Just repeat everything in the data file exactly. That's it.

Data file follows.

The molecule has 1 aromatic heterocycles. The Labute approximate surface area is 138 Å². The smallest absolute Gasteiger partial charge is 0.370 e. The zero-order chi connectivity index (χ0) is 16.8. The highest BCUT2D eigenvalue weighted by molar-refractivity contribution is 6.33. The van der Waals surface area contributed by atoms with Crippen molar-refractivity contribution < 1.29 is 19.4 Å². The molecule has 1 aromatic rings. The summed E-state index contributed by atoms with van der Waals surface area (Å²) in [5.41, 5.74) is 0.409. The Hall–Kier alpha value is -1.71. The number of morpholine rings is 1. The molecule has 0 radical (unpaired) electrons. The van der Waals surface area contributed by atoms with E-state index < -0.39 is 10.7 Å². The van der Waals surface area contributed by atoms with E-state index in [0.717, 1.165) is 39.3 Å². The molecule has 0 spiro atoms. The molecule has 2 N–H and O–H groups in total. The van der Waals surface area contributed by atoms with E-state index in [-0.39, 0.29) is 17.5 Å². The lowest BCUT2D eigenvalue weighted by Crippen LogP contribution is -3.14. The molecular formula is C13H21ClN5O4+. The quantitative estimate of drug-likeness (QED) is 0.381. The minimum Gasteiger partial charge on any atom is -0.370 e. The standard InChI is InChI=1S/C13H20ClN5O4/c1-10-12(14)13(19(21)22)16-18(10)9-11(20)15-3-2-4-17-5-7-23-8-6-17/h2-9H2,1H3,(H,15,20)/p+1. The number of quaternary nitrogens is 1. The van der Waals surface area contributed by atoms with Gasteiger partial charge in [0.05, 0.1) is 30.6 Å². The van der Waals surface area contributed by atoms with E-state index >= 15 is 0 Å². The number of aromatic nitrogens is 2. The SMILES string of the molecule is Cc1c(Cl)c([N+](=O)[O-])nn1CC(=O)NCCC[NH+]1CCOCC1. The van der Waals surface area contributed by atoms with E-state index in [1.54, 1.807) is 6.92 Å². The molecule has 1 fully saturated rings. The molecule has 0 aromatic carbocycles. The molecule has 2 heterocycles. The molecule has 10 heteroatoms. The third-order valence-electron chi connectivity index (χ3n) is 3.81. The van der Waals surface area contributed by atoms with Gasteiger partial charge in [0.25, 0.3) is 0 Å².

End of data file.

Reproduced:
The molecule has 1 aromatic heterocycles. The Labute approximate surface area is 138 Å². The smallest absolute Gasteiger partial charge is 0.370 e. The zero-order chi connectivity index (χ0) is 16.8. The highest BCUT2D eigenvalue weighted by molar-refractivity contribution is 6.33. The van der Waals surface area contributed by atoms with Crippen molar-refractivity contribution < 1.29 is 19.4 Å². The molecule has 1 aromatic rings. The summed E-state index contributed by atoms with van der Waals surface area (Å²) in [5.41, 5.74) is 0.409. The Hall–Kier alpha value is -1.71. The number of morpholine rings is 1. The molecule has 0 radical (unpaired) electrons. The van der Waals surface area contributed by atoms with E-state index < -0.39 is 10.7 Å². The van der Waals surface area contributed by atoms with E-state index in [0.717, 1.165) is 39.3 Å². The molecule has 0 spiro atoms. The molecule has 2 N–H and O–H groups in total. The van der Waals surface area contributed by atoms with E-state index in [-0.39, 0.29) is 17.5 Å². The lowest BCUT2D eigenvalue weighted by Crippen LogP contribution is -3.14. The molecular formula is C13H21ClN5O4+. The quantitative estimate of drug-likeness (QED) is 0.381. The minimum Gasteiger partial charge on any atom is -0.370 e. The standard InChI is InChI=1S/C13H20ClN5O4/c1-10-12(14)13(19(21)22)16-18(10)9-11(20)15-3-2-4-17-5-7-23-8-6-17/h2-9H2,1H3,(H,15,20)/p+1. The number of quaternary nitrogens is 1. The van der Waals surface area contributed by atoms with Gasteiger partial charge in [0.05, 0.1) is 30.6 Å². The van der Waals surface area contributed by atoms with E-state index >= 15 is 0 Å². The number of aromatic nitrogens is 2. The SMILES string of the molecule is Cc1c(Cl)c([N+](=O)[O-])nn1CC(=O)NCCC[NH+]1CCOCC1. The van der Waals surface area contributed by atoms with E-state index in [1.54, 1.807) is 6.92 Å². The molecule has 1 fully saturated rings. The molecule has 0 aromatic carbocycles. The molecule has 2 heterocycles. The molecule has 10 heteroatoms. The third-order valence-electron chi connectivity index (χ3n) is 3.81. The van der Waals surface area contributed by atoms with Gasteiger partial charge in [0.25, 0.3) is 0 Å².